his month (Feb.2007) we cover a family that
I have included for the first time on the monthly factsheet series.
namely Amblycipitidae, a family of loach shaped catfishes from
Southern Asia, China, Taiwan and Japan. We concentrate for the
first time on the species, Liobagrus marginatus.
As you can see on the above image the
strange bulbous head that this species and others from the genus
adorn and also the continuous adipose fin and caudal. Quite
a peculiar looking catfish to say the least :-)
The image below shows the well developed
barbel arangement of Liobagrus marginatus.
Dorsal fin short with a week concealed spine.
Anal fin short with about 9-18 rays. Pelvic fins have 6-7 rays.
Gill openings wide and the gill membranes are free from the isthmus.
Nostrils far apart; no cup-like depression below opercular flap. Adipose
fin long, low and keel-like, and continuous with rounded or truncate
caudal fin. 4 pairs of barbels.
There are three genera, Amblyceps,
Liobagrus and Xiurenbagrus but the first two are
the species we tend to see although they are still pretty rare
in the trade. The differences are Amblyceps:
Nostrils close together; cup-like depresion below opercular
flap present. Liobagrus: Nostrils
far apart; no cup-like depresion below opercular flap.
This family are closely related to the Bagridae family and are
reported to be able to live out of the water for a period of
The ichthyologist who discovered this species, Albert Günther,
was born in Esslingen in Swabia (Germany) in the year 1830 and
died at the age of 84 at the outbreak of the First World War
in 1914. He studied theology in Bonn and Berlin and later studied
medicine in Tübingen. He went to the British Museum in
1856, where he worked on ichthyology. Following the death of
John Edward Gray in 1875 he was made director of the zoology
department of the Natural History Museum in London, remaining
so until 1895. Apart from fishes, he also worked on the reptiles
and amphibians in the Museum collection.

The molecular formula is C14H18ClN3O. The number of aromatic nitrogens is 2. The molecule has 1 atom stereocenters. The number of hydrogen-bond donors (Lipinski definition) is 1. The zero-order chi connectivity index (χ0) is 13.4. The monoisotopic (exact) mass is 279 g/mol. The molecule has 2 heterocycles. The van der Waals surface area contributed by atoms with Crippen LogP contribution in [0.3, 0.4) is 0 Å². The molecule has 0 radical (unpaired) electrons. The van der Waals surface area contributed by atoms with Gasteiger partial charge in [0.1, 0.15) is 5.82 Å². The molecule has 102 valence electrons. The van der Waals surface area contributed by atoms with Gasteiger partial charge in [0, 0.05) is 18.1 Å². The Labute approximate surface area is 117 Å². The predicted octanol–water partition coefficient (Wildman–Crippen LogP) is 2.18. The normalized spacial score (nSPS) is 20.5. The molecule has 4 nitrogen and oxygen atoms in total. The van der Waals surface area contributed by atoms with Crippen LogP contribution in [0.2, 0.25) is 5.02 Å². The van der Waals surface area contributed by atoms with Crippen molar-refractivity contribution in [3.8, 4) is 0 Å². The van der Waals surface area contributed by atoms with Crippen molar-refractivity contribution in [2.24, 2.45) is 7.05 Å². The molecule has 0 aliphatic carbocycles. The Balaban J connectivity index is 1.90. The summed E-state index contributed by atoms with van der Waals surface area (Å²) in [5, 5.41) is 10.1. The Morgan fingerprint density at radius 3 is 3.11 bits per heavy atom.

Body brown/olive overlaid with lighter speckling.
Fins Golden brown. Barbels lightly coloured.
Would certainly need water movement in
the aquarium as they come from fast moving streams in their natural
habitat. Hiding places should also be introduced for their well
being and to make them feel more secure in their surroundings.
In their normal habitat they will greedingly
feed on aquatic insects and insect larvae. In the aquarium Daphnia,
frozen and live. Also frozen foods such as bloodworm and cyclops.
fleshy throat region of a fish which extends forward from
the ventral part of the chest and narrows anteriorly, and
externally separating the two gill chambers; that narrowed
portion of the breast which lies between the gill chambers
and separates them.
Opercular: Pertaining to the operculum; gill
cover. Often used for the opercle.
= smooth + Mozarabic bagre, Greek, pagros = a kind of fish.
1989 An atlas of freshwater and marine catfishes. A preliminary
survey of the Siluriformes. T.F.H. Publications, Inc., Neptune
City, New Jersey (USA). 784 p.
Sands, David., 1985 Catfishes of The World,
Volume 5 Bagridae & Others. Dee Bee Books, 116 Hesketh
Lane, Tarleton, Nr.Preston, Lancs.
Wikipedia, the free online encyclopedia;
C. L. G. Günther
Online. 1 Feb. 2007
"Huang Ho." Online Map/Still. http://secure.britannica.com/eb/art-557
(Yangtze River), Szechwan
Click this thumbnail map for locations.
|13cm. SL (5ins)
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